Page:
Hy-Vee officials will meet with the Leawood City Council to discuss its grocery store at 122nd and State Line Road, but the store will close as scheduled June 1, the chain said in a statement late Tuesday.
But if Hy-Vee can reach an agreement with the city on that location, a newly renovated store could reopen, the emailed statement said.
Hy-Vee announced last month it would close the store because it could not agree with city officials about a Community Improvement District.
Commonly called a CID, the development incentive is an extra tax imposed on those who shop in a store or stores to help the property owner pay for improvements.
Leawood Mayor Peggy Dunn on Tuesday asked corporation representatives to come to Leawood to have a conversation with the city at its May 19 meeting in hopes of reconsidering the store closure.
She noted that on Monday night the city council heard an hour and a half of citizen comments about the closing.
“A large crowd from both Missouri and Kansas shared their extreme disappointment regarding your decision,” Dunn wrote in an email to Hy-Vee.
Dunn did not offer how the city might change its stance on the CID for Hy-Vee.
In the statement, Hy-Vee said it appreciated the support its customers showed Monday night and was pleased for the invitation to discuss the long-term viability of the site. But most store employees have been reassigned, so the store will close. Reopening would depend on an agreement with the city.
The Hy-Vee project stalled because the council said the store’s CID request didn’t comply with city policy. The chain wanted a half-cent sales tax to be created at the store to help pay for a large-scale remodeling inside and out. The chain wanted to offer a larger health food section, more prepared food, more fresh produce and a full-service restaurant that served beer.
The council told lawyers for the developer that the CID could not be used for improvements inside the store.
CIDs have become controversial in Leawood, where city staff has recommended limits on their use. The City Council has not approved a CID but is considering three — at Leawood Plaza, Hy-Vee’s location; at Camelot Court on 119th Street; and at Ranchmart on 95th Street.
“That’s why we’re going through all the motions,” said City Administrator Scott Lambers. “We’ve never done this before.”
Lambers noted that if Leawood approved using sales tax money for interior store improvements, developers at Ranchmart and Camelot Court would ask, too.
Whatever the council approves for its first CID will set precedents to be followed at other shopping centers.
“That’s what everyone is being careful about,” Lambers said. “We’ve got these other applications. We’re not looking at the CID request in isolation. Whatever we do will affect the others.”
But several Hy-Vee customers expressed their displeasure with city officials at Monday night’s meeting.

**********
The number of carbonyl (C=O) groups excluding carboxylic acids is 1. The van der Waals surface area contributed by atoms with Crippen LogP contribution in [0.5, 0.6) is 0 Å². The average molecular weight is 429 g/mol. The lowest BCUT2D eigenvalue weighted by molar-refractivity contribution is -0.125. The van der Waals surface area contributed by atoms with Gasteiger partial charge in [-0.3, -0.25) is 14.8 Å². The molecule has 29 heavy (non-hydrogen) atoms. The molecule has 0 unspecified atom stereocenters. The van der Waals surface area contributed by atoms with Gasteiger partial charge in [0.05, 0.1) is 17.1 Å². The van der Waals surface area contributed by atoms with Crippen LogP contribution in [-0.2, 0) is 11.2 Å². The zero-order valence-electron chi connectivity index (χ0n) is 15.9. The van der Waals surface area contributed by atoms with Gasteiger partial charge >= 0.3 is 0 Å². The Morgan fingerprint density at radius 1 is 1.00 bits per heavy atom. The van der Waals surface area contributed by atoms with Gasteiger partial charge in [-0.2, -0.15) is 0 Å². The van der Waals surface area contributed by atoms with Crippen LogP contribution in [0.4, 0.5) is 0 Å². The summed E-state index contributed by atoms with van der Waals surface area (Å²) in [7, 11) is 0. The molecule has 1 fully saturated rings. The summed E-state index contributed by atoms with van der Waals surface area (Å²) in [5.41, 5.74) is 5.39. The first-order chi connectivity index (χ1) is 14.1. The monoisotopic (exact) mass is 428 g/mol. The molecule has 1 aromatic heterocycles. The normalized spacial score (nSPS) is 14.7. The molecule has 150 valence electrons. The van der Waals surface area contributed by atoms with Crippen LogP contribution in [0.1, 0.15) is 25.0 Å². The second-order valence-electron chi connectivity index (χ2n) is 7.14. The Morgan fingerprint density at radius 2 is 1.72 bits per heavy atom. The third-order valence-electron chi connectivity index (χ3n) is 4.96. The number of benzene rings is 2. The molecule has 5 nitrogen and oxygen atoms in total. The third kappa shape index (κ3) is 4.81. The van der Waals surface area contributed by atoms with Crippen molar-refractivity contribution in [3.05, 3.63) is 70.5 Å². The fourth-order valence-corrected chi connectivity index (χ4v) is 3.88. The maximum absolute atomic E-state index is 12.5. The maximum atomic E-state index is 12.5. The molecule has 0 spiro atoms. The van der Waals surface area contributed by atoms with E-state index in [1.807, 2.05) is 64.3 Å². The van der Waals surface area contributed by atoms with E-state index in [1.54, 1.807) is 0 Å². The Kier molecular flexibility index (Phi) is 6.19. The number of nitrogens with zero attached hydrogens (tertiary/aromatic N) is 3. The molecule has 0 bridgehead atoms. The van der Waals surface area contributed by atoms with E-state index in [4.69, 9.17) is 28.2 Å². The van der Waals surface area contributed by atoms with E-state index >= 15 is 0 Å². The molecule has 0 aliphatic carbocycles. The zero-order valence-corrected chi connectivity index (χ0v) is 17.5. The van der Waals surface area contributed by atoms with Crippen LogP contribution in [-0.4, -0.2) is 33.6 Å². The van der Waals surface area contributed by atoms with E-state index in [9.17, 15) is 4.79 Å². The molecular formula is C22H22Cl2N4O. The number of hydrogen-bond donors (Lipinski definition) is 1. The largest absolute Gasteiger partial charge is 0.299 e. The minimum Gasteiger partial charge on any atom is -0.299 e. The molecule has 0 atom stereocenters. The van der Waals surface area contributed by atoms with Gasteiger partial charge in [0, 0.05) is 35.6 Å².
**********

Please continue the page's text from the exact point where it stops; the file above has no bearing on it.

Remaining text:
“This is our neighborhood store. And I have this sucking feeling as our grocery store goes away,” said Leawood resident Dave Meek.
“We’re the local people left holding the bag,” complained one other resident.
Dunn said she had asked Hy-Vee to work with the company that owns Leawood Plaza.
“I called them the Monday before last and asked them to consider discussing this again, and the man just said ‘Thanks,’ and that’s all I ever heard from Hy-Vee,” Dunn said.
Lambers said when he told Hy-Vee that CIDs couldn’t pay for interior improvements, a representative responded, “I guess I’ll have to go sharpen my pencil and make some changes.”
Lambers said he never heard from Hy-Vee again.
“And did you ever contact them again?” asked Leawood resident Carol Amiri.
“No,” said Lambers.
“Mr. Lambers has really dropped the ball,” Amiri said later in the meeting.
Some residents expressed unhappiness with the city’s retail growth.
“Our overall concern — we’re asking that they be more proactive and bring more business to Leawood,” said Adrienne Frazier, a Leawood resident and business owner.
When the council agreed to ask Hy-Vee to discuss a possible CID at its meeting May 19, audience members murmured “Thank you,” and clapped.
The council wrestled with the Camelot Court CID on Monday as well. The developer wants the sales tax to pay for $10 million in improvements.
The question the council debated: Should the city allow the sales tax to pay for all of the $10 million that is eligible for CID funding, in a project whose total cost is approximately $36 million?
City staff has recommended that the tax pay for $3.8 million of the improvements.
Three of the city’s nine council members — James Azeltine, Andrew Osman and Tom Robinett — want to allow the sales tax to pay for 100 percent of the funds eligible for CID.
Some council members want to take a line-item approach. For example, out of the $10 million eligible for CID funding, the city would pay for 60 percent of the new sidewalks, 100 percent of the new drainage and 25 percent of the updated landscaping.
Some council members suggested setting an aggregate cap on the reimbursements, with recommendations of 50 percent, 66 percent or 75 percent.
No clear consensus was reached Monday night.
Dunn said in an interview with The Star that a majority of the council supports using the tax for 50 to 70 percent of the project’s cost.
The council will discuss the issue again June 2.
Lambers predicted that wherever the council lands on the CID, the vote won’t be unanimous.